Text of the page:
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Opinions Feb. 28, 2013

February 28, 2013
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Indiana Court of Appeals
Verdyer Clark v. State of Indiana
49A04-1202-CR-66
Criminal. Grants rehearing for clarification and affirms in all respects. Holds that the determination whether the age of a perpetrator is relevant to a child victim’s medical diagnosis or treatment is best left to another case.

David A. Turner v. Debbie L. Turner
85A02-1208-DR-704
Domestic relation. Reverses order denying David Turner’s petition to terminate child support for his 19-year-old child filed based on a change in Indiana Code 31-16-6-6. The trial court’s failure to follow the law as set forth by the Legislature was an abuse of discretion, and the court had no discretion to extend the father’s duty to pay child support beyond what is required by the law.

Alexander Nikolayev v. Natalia Nikolayev

49A05-1207-DR-372
Domestic relation. Affirms child support and property division orders in the Nikolayevs’ dissolution of marriage. The trial court did not err in ordering that the entire amount of Alexander Nikolayev’s salary and regular bonuses be treated as weekly gross income for the purposes of determining his child support obligation.

James E. Mefford v. State of Indiana

15A04-1208-CR-394
Criminal. Affirms 100-year aggregate sentence for Class A felony child molesting and Class B felony dealing in a schedule II controlled substance. Mefford failed to persuade the judges that his sentence is inappropriate.

Eagle Aircraft, Inc. v. Anthony Trojnar

64A04-1207-SC-386
Small claim. Affirms small claims judgment in favor of Trojnar and the denial in part of Eagle Aircraft’s motion to correct errors. The trial court’s ruling that Trojnar demonstrated extenuating circumstances was not clearly erroneous and Trojnar was not unjustly enriched by the court’s order.

Joseph E. Sanders v. State of Indiana (NFP)
02A03-1208-CR-372
Criminal. Affirms convictions and sentence for Class D felony domestic battery and Class D felony escape.

Donald W. Campbell v. State of Indiana (NFP)

45A04-1109-CR-473
Criminal. Affirms conviction and sentence for murder.

Jennifer Simpson v. Donald Simpson (NFP)
02A03-1204-DR-168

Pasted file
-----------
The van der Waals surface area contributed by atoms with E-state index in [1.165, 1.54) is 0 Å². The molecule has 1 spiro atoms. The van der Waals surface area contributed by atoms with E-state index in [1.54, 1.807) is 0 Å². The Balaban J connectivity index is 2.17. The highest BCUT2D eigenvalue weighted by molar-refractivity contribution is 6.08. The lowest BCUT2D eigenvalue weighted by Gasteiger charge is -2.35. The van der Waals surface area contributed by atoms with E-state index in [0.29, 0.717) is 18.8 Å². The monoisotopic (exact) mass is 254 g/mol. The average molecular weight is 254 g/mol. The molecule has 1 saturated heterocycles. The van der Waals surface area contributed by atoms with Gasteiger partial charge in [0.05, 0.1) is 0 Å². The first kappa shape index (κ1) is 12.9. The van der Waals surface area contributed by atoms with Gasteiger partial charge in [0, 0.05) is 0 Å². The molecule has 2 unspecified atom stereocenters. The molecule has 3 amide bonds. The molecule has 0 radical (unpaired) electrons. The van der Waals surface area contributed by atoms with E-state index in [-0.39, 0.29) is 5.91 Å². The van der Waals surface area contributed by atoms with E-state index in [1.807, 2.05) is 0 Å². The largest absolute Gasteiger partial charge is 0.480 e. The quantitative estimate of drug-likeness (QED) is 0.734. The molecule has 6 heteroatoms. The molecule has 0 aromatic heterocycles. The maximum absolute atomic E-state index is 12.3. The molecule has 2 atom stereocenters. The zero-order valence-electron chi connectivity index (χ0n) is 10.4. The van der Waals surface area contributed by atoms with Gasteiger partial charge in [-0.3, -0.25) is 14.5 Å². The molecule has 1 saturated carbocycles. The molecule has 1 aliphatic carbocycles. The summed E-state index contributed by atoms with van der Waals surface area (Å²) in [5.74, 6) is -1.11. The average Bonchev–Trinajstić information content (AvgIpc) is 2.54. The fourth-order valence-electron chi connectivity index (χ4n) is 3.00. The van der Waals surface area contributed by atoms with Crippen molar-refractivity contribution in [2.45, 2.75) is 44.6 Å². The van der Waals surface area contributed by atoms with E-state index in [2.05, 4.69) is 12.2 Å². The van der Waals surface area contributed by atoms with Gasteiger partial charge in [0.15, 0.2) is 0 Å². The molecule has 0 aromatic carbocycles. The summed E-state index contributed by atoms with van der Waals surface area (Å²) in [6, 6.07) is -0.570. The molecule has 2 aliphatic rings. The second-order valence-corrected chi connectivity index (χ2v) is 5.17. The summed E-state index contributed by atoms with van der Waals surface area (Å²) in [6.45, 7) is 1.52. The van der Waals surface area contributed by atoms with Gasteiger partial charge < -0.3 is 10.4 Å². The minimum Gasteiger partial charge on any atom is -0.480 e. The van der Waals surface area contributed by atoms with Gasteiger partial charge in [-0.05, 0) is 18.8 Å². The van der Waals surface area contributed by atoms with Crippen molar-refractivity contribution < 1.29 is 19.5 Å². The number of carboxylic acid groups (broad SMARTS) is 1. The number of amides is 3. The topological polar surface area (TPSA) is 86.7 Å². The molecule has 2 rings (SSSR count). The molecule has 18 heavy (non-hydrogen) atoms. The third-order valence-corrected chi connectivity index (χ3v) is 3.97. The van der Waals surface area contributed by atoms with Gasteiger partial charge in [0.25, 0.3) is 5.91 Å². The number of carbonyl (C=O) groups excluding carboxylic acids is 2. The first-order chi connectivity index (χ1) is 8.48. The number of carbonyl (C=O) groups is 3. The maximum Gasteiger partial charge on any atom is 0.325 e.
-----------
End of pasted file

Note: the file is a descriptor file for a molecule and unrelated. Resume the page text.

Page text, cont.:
Domestic relation. Affirms denial of Jennifer Simpson’s motion for relief from judgment pursuant to Ind. Trial Rule 60(B).

Loren H. Fry v. Terry L. Schroder and Robert C. Schroder, Individually and as beneficiaries and personal representatives of the Estate of David H. Schroder (NFP)
09A02-1206-CT-474
Civil tort. Affirms order denying Fry’s motion to stay the civil proceedings brought against him by the Schroders, individually and as beneficiaries and personal representatives of the estate.

Term. of the Parent-Child Rel. of K.M. and J.H., Jr.: K.M., Mother of K.M. and J.H., Jr.; M.M., Father of K.M.; and J.H., Sr., Father of J.H., Jr. (NFP)
20A04-1206-JT-334
Juvenile. Affirms termination of parental rights.

Anthony Szuch v. State of Indiana (NFP)
82A04-1208-CR-403
Criminal. Affirms conviction of Class A misdemeanor possession of marijuana.

Larry Collins, Jr. v. State of Indiana (NFP)
71A05-1206-PC-319
Post conviction. Affirms denial of petition for post-conviction relief.

Frederick James Burton v. State of Indiana (NFP)
71A04-1208-CR-426
Criminal. Affirms revocation of probation and order that Burton serve entire previously suspended sentence, with credit for time served.

Bret Shaw v. Bryan C. Jerman (NFP)
49A02-1203-PL-164
Civil plenary. Reverses summary judgment for Jerman and remands for further proceedings on Shaw’s lawsuit after he was denied insurance coverage for losses claimed after a burglary.

F.E. v. J.E. (NFP)
55A01-1207-DR-311
Domestic relation. Affirms in part, reverses in part the decree and property disposition order in the dissolution of marriage and remands for further proceedings.

F.G. v. State of Indiana (NFP)